Melvin W Super Reviewer
  • May 17, 2013
    Orson Welles' adaptation of Franz Kafka's absurdist story wherein Joseph K wakes up one day and finds he's being arrested, but no one will tell him what the charge is. Deeply layered, THE TRIAL is simultaneously an absurdist parody of legal bureaucracy, a prophetic warning of rising totalitarianism, and an existential allegory about a word whose Creator has condemned everyone to death. Welles proves the right man for the job, turning Kafka's labyrinths into a maze of shadows and light.
    Greg S Super Reviewer
  • Feb 12, 2013
    Orson Welles, The Trial, is not at all a court room drama. It's a twisted dream like piece, in a poetic format. A film that's always on track, but that never makes sense. It's a study of human nature and us as a society. My favorite scene is when the protagonist Joseph, is being interrogated and asked almost as it it's obvious if he's victim of society. He responds in his highest form of confidence "I am a member of society". I think this isn't said at all anymore, everyone must be an individual and no one ever admits of being a contributing member of society. The basic outline of the story is Joseph is "arrested" with not charge, he then goes through an insane legal process. Comparable to the U.S. justice system in a way. This is my second favorite Orson Welles piece, after Touch Of Evil. The director believed this was his most accomplished film despite the critics early hatred. I could certianly see why this would be viewed as his strongest. In adapting Franz Kafka, it always feels made for cinema. He once again uses shadows and beautiful cinematic shots. With bizarre imagery of elderly waiting for a court ruling that'' never come, or a group of what we can assume are prisoners standing in the cold with nothing but rags. I can't complain to say understood all the metaphors, but I connected with the drift of ideas. Oliver who's played by Anthony Peck, still has Norman Bates characteristics. The queer like awkward man always feels nervous and uncomfortable. He strokes his hands along walls when he walks, and runs away from an awkward situation. He starts standing up for himself later on but is always much so of a coward. He critiques the others who are hopelessly waiting for there court result shouting "you don't see me doing it" while sub consciously trapping himself. A scene that demonstrates a kind of serfdom to the lawyers, is when we see a elderly pathetic man pleading to his. On his knees and kissing his hands only to be shunned away. Oliver looks in disgust and pity, but the man will do anything to here a word about his case. It's a disturbing scene and the one that can describe the movie the best, other than prologue. In conclusion this film is mesmerizing. It's a nightmare, with no true logic, but actual ideas. Similar to Kubricks, Eyes Wide Shut, an exposure to the inside of the system. Orson Welles narrates the closing credits, almost as a dog pees on his land, I think this his way of separating from the Kafka novel and claiming as a personal piece.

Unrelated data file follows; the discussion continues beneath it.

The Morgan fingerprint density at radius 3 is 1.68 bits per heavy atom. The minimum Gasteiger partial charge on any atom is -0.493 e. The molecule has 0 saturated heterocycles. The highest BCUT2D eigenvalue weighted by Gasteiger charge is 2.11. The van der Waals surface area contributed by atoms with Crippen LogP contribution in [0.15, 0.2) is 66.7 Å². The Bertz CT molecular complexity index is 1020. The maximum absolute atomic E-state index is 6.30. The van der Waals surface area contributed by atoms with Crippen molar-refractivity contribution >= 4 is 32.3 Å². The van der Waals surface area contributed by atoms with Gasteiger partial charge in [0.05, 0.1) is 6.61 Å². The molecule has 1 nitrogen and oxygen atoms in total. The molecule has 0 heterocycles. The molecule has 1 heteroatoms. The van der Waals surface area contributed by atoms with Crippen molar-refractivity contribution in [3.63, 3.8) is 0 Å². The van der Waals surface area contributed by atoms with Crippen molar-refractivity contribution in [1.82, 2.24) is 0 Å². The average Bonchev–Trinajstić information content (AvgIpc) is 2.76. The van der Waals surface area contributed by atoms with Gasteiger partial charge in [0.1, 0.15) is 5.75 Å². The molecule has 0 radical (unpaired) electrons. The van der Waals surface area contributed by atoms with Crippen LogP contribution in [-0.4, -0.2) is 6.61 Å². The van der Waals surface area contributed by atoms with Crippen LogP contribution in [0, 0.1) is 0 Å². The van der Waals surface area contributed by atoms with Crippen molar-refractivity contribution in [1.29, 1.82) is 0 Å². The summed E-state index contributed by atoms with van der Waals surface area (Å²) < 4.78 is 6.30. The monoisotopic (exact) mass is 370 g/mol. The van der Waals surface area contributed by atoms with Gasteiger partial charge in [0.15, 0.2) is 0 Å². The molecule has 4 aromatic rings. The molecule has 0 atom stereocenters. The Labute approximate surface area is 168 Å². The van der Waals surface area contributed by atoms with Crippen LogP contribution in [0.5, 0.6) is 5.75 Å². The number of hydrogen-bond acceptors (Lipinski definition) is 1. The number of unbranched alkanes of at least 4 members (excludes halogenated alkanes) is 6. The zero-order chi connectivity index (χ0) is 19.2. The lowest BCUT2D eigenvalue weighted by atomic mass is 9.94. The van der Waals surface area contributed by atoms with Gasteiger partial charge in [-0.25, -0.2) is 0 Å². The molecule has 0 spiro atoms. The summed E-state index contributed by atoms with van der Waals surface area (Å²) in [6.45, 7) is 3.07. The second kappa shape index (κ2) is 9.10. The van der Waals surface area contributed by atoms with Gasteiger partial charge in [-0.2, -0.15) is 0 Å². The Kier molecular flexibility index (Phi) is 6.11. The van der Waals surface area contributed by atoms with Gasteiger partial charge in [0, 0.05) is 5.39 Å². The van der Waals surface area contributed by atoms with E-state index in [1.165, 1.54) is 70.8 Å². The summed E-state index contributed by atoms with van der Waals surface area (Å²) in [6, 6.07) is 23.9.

Daniel D Super Reviewer